Daniel Craig is about to get a huge post-Bond payday, in part because “tech companies” play by different rules than other businesses.

It has been reported by The Hollywood Reporter that Netflix will pay almost $470 million for two sequels to the film Knives Out. Now, Netflix resembles a studio (it makes original movies and TV shows). But it’s classified as a tech company because its productions primarily are shown on streaming, though its movies sometimes get theatrical releases.

If you’re a tech company, investors treat you differently. Your stock price often goes crazy and investors will throw money at you.

Netflix isn’t alone. Amazon is essentially a retailer but because it’s viewed as a tech company, it’s much more valuable. Ditto for Tesla, which makes electric vehicles but enjoys the tech company label, much to the consternation of established automakers.

Enter Daniel Craig, the five-time film James Bond. He starred in the original Knives Out, a 2019 mystery, as a project he squeezed in amid No Time to Die delays. Reportedly, he and Knives Out writer-director Rian Johnson may pocket $100 million each as part of the new Netflix deal.

Craig made plenty of money playing James Bond. His No Time to Die payday was a reported $25 million.

But that was under the old rules — release a movie to theaters, charge admission, then shift to home video and on-demand TV.

Netflix plays under new rules, which emphasize streaming. Others, including Walt Disney Co. and AT&T (owner of Warner Bros.) want in on that action.

The original Knives Out had a global box office of $311.4 million on a budget of $45 million. That’s nice but hardly the billion-dollar-plus blockbuster in theatrical release, which had been the industry standard. However, the COVID-19 pandemic adversely affected the traditional movie theater business.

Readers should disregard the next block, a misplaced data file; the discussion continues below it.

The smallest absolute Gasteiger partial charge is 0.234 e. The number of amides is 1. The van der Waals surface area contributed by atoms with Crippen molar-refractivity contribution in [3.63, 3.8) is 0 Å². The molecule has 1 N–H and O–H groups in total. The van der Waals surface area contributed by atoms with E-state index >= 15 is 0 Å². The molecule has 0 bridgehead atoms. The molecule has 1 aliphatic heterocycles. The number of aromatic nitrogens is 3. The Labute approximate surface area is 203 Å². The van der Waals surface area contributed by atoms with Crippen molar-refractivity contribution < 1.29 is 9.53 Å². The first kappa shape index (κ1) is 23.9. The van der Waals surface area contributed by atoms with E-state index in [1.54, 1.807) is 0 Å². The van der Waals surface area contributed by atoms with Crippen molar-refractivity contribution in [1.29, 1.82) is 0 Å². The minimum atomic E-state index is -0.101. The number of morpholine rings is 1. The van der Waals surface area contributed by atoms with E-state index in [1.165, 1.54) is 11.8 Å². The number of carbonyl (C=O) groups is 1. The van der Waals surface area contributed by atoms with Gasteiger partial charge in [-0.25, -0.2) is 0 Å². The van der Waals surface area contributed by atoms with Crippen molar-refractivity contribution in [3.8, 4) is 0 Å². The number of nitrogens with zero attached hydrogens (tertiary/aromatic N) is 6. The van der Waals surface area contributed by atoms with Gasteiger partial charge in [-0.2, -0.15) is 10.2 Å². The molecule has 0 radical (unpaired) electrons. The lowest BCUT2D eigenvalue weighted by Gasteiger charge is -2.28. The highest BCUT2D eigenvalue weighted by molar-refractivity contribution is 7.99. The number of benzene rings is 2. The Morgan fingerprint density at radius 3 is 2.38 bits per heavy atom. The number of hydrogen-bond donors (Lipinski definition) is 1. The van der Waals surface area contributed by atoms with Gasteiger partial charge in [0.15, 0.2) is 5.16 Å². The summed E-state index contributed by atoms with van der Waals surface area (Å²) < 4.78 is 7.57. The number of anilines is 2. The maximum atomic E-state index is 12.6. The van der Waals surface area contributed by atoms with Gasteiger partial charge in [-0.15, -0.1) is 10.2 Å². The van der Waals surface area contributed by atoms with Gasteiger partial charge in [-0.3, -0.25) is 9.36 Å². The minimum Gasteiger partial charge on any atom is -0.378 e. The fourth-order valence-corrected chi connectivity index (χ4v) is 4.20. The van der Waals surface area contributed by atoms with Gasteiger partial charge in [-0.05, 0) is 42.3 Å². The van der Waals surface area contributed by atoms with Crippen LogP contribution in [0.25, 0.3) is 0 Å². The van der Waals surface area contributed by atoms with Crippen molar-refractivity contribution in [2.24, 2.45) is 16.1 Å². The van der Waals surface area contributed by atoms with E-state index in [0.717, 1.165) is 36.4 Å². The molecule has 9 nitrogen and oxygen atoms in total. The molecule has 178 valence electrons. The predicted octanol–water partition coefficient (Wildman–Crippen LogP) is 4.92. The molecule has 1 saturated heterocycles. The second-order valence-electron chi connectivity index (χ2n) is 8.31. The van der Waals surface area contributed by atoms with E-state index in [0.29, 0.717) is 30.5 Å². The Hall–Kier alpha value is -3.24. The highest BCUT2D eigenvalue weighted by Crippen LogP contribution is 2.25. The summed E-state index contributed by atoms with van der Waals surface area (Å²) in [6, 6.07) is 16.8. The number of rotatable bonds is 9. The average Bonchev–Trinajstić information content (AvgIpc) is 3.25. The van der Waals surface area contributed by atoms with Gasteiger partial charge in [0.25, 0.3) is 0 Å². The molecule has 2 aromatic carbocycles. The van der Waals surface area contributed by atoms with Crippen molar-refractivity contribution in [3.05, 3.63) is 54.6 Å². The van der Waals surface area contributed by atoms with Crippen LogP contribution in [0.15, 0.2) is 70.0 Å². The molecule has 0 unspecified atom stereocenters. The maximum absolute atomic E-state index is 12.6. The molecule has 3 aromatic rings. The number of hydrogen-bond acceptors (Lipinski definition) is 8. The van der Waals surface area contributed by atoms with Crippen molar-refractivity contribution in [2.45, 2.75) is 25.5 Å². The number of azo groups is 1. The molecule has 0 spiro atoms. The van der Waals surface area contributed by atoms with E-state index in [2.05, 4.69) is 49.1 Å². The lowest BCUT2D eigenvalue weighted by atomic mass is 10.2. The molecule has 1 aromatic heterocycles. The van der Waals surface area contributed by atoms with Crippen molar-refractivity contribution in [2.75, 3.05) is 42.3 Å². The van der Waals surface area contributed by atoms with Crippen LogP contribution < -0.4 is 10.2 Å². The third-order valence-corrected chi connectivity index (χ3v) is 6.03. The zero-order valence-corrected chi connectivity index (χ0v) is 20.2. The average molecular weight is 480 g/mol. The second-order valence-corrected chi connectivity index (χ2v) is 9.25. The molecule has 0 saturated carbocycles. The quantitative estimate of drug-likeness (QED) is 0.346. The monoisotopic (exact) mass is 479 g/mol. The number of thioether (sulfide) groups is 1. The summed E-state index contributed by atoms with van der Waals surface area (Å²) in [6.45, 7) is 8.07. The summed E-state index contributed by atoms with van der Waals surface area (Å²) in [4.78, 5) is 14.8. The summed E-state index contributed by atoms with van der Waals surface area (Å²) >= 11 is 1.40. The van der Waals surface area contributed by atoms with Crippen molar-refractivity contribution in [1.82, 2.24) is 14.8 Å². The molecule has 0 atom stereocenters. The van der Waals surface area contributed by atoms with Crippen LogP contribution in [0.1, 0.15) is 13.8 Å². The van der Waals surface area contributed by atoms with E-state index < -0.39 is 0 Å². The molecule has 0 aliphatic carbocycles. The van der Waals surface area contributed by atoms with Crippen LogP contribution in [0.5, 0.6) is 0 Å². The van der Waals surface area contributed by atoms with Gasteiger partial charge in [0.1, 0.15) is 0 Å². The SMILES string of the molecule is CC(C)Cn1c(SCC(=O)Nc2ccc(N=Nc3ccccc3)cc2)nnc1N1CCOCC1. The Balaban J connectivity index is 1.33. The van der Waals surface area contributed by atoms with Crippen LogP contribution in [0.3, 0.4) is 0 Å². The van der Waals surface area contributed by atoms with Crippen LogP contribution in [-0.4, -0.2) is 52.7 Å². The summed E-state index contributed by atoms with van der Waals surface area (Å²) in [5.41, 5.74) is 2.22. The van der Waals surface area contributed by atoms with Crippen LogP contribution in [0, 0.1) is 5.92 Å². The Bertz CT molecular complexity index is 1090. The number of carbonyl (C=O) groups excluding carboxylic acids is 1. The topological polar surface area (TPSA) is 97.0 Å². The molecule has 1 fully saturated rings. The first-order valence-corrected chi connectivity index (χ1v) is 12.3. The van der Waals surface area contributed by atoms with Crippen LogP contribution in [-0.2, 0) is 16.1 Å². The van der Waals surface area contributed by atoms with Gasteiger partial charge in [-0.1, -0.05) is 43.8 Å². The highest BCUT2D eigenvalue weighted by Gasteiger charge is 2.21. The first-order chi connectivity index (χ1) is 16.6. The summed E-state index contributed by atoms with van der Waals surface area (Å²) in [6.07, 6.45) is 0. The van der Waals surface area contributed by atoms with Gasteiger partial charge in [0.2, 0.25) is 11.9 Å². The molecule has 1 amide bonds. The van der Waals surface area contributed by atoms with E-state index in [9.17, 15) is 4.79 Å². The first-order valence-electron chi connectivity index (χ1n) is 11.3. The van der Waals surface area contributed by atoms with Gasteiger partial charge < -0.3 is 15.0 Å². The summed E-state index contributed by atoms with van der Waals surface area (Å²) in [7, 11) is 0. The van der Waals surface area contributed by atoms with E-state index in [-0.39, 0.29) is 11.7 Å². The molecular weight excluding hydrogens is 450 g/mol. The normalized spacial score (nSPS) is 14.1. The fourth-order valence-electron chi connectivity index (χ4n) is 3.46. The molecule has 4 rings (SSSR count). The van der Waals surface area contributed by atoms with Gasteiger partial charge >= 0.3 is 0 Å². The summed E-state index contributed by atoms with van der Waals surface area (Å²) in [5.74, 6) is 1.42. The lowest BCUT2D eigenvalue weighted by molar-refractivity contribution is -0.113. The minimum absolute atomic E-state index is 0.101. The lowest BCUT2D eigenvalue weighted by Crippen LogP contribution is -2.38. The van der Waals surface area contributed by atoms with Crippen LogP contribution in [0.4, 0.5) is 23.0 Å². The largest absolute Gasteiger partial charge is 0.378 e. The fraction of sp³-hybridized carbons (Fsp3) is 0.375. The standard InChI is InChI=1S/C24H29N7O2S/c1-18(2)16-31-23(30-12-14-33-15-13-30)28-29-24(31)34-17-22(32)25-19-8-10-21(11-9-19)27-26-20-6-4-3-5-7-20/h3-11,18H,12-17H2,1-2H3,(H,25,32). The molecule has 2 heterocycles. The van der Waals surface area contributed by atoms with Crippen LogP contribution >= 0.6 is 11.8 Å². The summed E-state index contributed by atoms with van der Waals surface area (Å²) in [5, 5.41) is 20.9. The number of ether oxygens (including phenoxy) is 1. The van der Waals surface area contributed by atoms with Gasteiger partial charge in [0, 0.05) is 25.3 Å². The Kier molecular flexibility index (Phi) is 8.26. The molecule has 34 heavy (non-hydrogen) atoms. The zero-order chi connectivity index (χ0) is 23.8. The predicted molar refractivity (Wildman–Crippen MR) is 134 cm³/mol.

Variety, in a follow-up story, described how things are changing:

Then again, the world of entertainment has changed so significantly, and the measure of success for streamers is not dependent on box office dollars but on signing up new subscribers.

“It’s a whole new equation,” as one of my sources put it.

No doubt it’s an equation to Craig’s liking.

A new Goldfinger?

UPDATE (1 p.m., New York time): I have been advised that a European Union trademark exists for the name Goldfinger (among other Bond trademarks).

ORIGINAL POST: James Bond fans took note of a story in Variety about a new Goldfinger project that has nothing to do with 007 or Auric Goldfinger.

This new Goldfinger film, according to the entertainment-news outlet is set in the 1980s and “depicts cut-throat machinations between Hong Kong’s jostling business elites amidst the backdrop of the tail end of British colonial rule.”

The James Bond Goldfinger, released in 1964 and based on a 1959 Ian Fleming novel, turned Bond into a phenomenon and was the first mega-hit for the film 007.